Strike by Pakistan fuel tankers enters third day; long queues at stations

This post was originally published on this site

KARACHI/ISLAMABAD (Reuters) – A strike by Pakistani fuel tanker owners entered a third day on Wednesday, with panicked buyers forming huge queues around petrol stations in the capital Islamabad and across the country.

Local media reported Pakistan has 10-11 days of oil stock reserves, but many service stations were shuttered with “Petrol Finished” signs after panic buying overnight in a nation of nearly 200 million people.

The tanker owners are protesting police corruption and a government move to improve safety following a fuel tanker disaster last month, when a tanker explosion killed more than 200 people in one of the worst accidents in Pakistan’s history.

“It is better to fill the tank,” said Waseem Sheikh, one of hundreds of people waiting at a Shell petrol station in capital Islamabad. “I don’t want to face a hard time just because I don’t have fuel in my car.”

Shamas Shiwani, Vice Chairman All Pakistan Tankers Association, told Reuters the motorway, traffic and excise police always demand bribes so a “tanker driver has to pay so much in extortion that he hardly manages to keep his clothes”.

A new safety push by the Oil and Gas Regulatory Authority (OGRA) following the tanker explosion in Punjab last month has made matters worse, Shiwani added.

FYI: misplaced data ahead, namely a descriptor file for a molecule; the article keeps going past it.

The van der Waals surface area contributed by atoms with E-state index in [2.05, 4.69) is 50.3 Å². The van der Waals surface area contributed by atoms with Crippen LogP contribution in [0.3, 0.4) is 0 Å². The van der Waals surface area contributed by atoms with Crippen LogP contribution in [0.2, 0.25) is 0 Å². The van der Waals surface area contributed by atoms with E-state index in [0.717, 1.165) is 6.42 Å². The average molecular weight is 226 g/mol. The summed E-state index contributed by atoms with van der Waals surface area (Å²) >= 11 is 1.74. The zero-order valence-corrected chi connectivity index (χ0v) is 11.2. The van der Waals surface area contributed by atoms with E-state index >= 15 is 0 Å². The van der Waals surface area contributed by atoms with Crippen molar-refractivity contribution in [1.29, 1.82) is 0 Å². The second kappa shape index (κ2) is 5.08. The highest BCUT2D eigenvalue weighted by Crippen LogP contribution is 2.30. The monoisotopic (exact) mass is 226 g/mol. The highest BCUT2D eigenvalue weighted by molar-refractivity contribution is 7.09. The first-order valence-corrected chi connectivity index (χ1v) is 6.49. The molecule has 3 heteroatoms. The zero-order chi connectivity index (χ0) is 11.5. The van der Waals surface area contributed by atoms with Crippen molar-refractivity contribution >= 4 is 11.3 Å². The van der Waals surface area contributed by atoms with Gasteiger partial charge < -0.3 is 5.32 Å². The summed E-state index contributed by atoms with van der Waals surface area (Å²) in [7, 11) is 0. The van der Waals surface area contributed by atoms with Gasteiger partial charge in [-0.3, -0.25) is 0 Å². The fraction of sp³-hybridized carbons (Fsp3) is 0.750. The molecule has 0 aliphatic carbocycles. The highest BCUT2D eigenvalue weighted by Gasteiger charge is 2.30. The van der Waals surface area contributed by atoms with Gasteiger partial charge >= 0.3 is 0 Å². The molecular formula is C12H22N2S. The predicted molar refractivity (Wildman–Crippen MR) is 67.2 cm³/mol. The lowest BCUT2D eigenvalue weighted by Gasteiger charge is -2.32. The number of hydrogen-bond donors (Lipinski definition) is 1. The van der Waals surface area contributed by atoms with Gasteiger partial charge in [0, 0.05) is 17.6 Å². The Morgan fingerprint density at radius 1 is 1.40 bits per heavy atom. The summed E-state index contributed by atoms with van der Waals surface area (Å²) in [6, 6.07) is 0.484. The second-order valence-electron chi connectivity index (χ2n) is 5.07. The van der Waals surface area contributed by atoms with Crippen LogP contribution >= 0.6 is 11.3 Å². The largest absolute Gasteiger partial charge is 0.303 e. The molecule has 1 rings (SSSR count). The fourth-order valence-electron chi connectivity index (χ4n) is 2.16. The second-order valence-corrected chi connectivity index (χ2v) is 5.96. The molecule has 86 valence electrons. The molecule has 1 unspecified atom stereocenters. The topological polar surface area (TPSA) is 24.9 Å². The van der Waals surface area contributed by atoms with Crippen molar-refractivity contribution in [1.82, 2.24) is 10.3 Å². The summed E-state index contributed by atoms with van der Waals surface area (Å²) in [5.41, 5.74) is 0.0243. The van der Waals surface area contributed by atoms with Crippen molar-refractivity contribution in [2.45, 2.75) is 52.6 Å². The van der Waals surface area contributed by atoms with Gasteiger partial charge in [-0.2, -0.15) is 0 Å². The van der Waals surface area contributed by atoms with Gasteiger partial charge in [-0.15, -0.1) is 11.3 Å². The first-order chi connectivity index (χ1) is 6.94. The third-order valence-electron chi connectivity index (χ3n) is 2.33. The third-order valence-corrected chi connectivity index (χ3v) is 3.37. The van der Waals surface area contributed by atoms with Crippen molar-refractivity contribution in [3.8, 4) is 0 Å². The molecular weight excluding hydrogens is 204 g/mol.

Government officials say safety has to improve in a country where many trucks are not road worthy and pose a danger to the public.

Employees sit next to fuel pumps as they close the petrol station after running out of petrol, in Islamabad, Pakistan July 26, 2017.Caren Firouz

Imran Ghazanvi, spokesman for OGRA, said the regulator suspected oil marketing companies were backing the strike and would “expose” the firms.

“We will not allow this blackmailing,” he told a press conference on Tuesday.

More talks with tanker owners are scheduled for Wednesday.

Petrol stations in the Punjabi city of Multan had mostly run out of fuel, local media said, while in Peshawar and other cities rationing petrol purchases were limited to 1,000 rupees ($9.50) per car and 100 rupees per motorbike.

The government has been trying to enact tougher safety regulations following the June 25 disaster.

A tanker carrying fuel rolled over in the Punjab province and villagers rushed to collect leaking fuel. Something then set off a fireball.

At least 216 people were killed at 61 injured.

($1 = 105.1200 Pakistani rupees)

Additional reporting by Drazen Jorgic and Saad Sayeed; Writing by Drazen Jorgic; Editing by Richard Pullin